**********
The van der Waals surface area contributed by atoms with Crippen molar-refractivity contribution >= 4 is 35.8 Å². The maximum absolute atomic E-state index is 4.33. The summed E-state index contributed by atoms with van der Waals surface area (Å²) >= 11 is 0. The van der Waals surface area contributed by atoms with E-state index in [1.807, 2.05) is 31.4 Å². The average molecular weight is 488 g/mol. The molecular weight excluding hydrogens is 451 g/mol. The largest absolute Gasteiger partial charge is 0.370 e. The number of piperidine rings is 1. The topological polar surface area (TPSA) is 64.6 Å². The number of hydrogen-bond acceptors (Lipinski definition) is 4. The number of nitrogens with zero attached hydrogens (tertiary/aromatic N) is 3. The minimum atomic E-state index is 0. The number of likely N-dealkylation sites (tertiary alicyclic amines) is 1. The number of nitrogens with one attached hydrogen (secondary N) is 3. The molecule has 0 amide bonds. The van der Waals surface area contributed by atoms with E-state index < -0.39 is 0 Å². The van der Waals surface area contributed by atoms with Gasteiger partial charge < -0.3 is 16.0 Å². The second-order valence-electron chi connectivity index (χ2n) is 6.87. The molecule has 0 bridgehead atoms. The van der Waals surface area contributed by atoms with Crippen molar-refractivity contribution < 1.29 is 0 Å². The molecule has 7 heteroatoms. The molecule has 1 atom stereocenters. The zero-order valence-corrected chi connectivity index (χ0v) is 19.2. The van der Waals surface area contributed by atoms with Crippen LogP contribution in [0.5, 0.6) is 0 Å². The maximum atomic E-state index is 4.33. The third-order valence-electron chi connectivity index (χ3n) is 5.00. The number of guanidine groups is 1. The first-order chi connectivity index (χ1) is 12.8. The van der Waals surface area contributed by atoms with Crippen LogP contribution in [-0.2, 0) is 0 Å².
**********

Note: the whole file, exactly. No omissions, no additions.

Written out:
The van der Waals surface area contributed by atoms with Crippen molar-refractivity contribution >= 4 is 35.8 Å². The maximum absolute atomic E-state index is 4.33. The summed E-state index contributed by atoms with van der Waals surface area (Å²) >= 11 is 0. The van der Waals surface area contributed by atoms with E-state index in [1.807, 2.05) is 31.4 Å². The average molecular weight is 488 g/mol. The molecular weight excluding hydrogens is 451 g/mol. The largest absolute Gasteiger partial charge is 0.370 e. The number of piperidine rings is 1. The topological polar surface area (TPSA) is 64.6 Å². The number of hydrogen-bond acceptors (Lipinski definition) is 4. The number of nitrogens with zero attached hydrogens (tertiary/aromatic N) is 3. The minimum atomic E-state index is 0. The number of likely N-dealkylation sites (tertiary alicyclic amines) is 1. The number of nitrogens with one attached hydrogen (secondary N) is 3. The molecule has 0 amide bonds. The van der Waals surface area contributed by atoms with E-state index < -0.39 is 0 Å². The van der Waals surface area contributed by atoms with Gasteiger partial charge < -0.3 is 16.0 Å². The second-order valence-electron chi connectivity index (χ2n) is 6.87. The molecule has 0 bridgehead atoms. The van der Waals surface area contributed by atoms with Crippen molar-refractivity contribution < 1.29 is 0 Å². The molecule has 7 heteroatoms. The molecule has 1 atom stereocenters. The zero-order valence-corrected chi connectivity index (χ0v) is 19.2. The van der Waals surface area contributed by atoms with Crippen LogP contribution in [0.5, 0.6) is 0 Å². The maximum atomic E-state index is 4.33. The third-order valence-electron chi connectivity index (χ3n) is 5.00. The number of guanidine groups is 1. The first-order chi connectivity index (χ1) is 12.8. The van der Waals surface area contributed by atoms with Crippen LogP contribution in [-0.2, 0) is 0 Å².